Citation

The Residential Segregation of Same-sex Partnered Households from Heterosexual Partnered Households in the U.S., 2008-2012

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Abstract:

Most residential segregation research has focused on racial/ethnic minorities from the majority race/ethnic group in the United States and several other countries. Few analyses have focused on the spatial segregation of sexual minorities from the majority. Our paper we analyzes the segregation of gay and lesbian households from heterosexual households. There is a void in the literature about the extent to which gay and lesbian couples are residentially segregated from heterosexual couples. While there are some studies of “gay spaces” and enclaves, most are case studies of single cities (e.g., San Francisco) or analyses of gay enclaves and political force and activism. We use two dissimilarity measures of residential segregation with the same-sex partnering data from the American Community Surveys for 2008 through 2012 to calculate segregation scores for the 98 MSAs with the largest gay and lesbian populations. We show that there is a sizable amount of homosexual-heterosexual residential segregation. We also show that gay males are more segregated from heterosexuals than are lesbians. Our research contributes to the general literature on residential segregation by focusing on a non-racial minority that has heretofore received very little attention. Additionally, we compare a new measure of residential segregation, the Unbiased D index—specifically designed for dealing with comparisons when the size of one of groups in the areal units of the MSA is decidedly smaller than another of the groups, with the more traditionally used D Index.

Most Common Document Word Stems:

segreg (132), household (117), gay (109), partner (83), lesbian (81), male (80), index (73), residenti (64), heterosexu (62), femal (53), sex (50), m (48), same-sex (41), homosexu (39), msas (38), msa (37), f (37), d (35), marri (34), 1 (34), group (32),
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Association:
Name: American Sociological Association Annual Meeting
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http://www.asanet.org


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URL: http://citation.allacademic.com/meta/p1008024_index.html
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MLA Citation:

Compton, DLane., Poston, Dudley., Xiong, Qian. and Knox, Emily. "The Residential Segregation of Same-sex Partnered Households from Heterosexual Partnered Households in the U.S., 2008-2012" Paper presented at the annual meeting of the American Sociological Association Annual Meeting, Hilton Chicago and Palmer House Hilton, Chicago, Illinois, Aug 20, 2015 <Not Available>. 2017-09-28 <http://citation.allacademic.com/meta/p1008024_index.html>

APA Citation:

Compton, D. R., Poston, D. L., Xiong, Q. and Knox, E. , 2015-08-20 "The Residential Segregation of Same-sex Partnered Households from Heterosexual Partnered Households in the U.S., 2008-2012" Paper presented at the annual meeting of the American Sociological Association Annual Meeting, Hilton Chicago and Palmer House Hilton, Chicago, Illinois Online <PDF>. 2017-09-28 from http://citation.allacademic.com/meta/p1008024_index.html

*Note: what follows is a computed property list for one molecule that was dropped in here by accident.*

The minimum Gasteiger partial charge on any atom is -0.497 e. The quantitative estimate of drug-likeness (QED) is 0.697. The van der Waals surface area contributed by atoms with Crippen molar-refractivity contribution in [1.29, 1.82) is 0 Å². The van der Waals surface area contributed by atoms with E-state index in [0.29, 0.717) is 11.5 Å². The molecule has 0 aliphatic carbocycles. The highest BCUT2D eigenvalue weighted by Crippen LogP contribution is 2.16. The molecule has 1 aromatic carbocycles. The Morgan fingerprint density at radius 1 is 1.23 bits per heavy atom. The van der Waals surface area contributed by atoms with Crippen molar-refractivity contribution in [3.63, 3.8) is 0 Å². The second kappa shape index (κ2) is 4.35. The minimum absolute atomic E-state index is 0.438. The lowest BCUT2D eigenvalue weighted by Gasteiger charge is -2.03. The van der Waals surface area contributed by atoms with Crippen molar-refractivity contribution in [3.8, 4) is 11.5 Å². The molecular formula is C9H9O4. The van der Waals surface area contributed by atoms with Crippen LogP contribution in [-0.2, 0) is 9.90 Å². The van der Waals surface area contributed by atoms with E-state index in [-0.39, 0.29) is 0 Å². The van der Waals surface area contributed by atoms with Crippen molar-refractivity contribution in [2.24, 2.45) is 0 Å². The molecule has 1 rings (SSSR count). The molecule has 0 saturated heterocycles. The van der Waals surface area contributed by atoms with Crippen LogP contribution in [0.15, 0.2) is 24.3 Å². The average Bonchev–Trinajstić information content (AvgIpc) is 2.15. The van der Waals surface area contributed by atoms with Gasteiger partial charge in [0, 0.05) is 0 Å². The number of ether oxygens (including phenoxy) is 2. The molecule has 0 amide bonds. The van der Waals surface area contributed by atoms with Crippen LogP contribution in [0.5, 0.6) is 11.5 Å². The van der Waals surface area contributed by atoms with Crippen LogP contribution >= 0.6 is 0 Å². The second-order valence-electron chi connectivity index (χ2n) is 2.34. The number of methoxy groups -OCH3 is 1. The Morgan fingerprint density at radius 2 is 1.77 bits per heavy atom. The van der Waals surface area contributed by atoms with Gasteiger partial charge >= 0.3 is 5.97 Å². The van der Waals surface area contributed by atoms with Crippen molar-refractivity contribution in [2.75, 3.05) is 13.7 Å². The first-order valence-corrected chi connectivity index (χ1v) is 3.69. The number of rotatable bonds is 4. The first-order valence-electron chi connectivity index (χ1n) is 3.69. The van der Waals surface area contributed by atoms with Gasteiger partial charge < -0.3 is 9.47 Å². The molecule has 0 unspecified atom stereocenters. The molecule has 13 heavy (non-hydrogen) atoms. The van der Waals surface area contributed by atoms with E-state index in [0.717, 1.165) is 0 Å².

Publication Type: Conference Paper/Unpublished Manuscript
Review Method: Peer Reviewed
Abstract: Most residential segregation research has focused on racial/ethnic minorities from the majority race/ethnic group in the United States and several other countries. Few analyses have focused on the spatial segregation of sexual minorities from the majority. Our paper we analyzes the segregation of gay and lesbian households from heterosexual households. There is a void in the literature about the extent to which gay and lesbian couples are residentially segregated from heterosexual couples. While there are some studies of “gay spaces” and enclaves, most are case studies of single cities (e.g., San Francisco) or analyses of gay enclaves and political force and activism. We use two dissimilarity measures of residential segregation with the same-sex partnering data from the American Community Surveys for 2008 through 2012 to calculate segregation scores for the 98 MSAs with the largest gay and lesbian populations. We show that there is a sizable amount of homosexual-heterosexual residential segregation. We also show that gay males are more segregated from heterosexuals than are lesbians. Our research contributes to the general literature on residential segregation by focusing on a non-racial minority that has heretofore received very little attention. Additionally, we compare a new measure of residential segregation, the Unbiased D index—specifically designed for dealing with comparisons when the size of one of groups in the areal units of the MSA is decidedly smaller than another of the groups, with the more traditionally used D Index.


Similar Titles:
The Sexual Debut of Gay and Lesbian Women: Differences in the Quality of First Sex with Male and Female Partners

Diversity in New York’s Latino Population: Residential Patterns in the New York City Metro Area, 1990-2010

STATIC-99R Scores, SORNA Leveling, and Recidivism: A Study of Washington State’s Sex Offender Population


 
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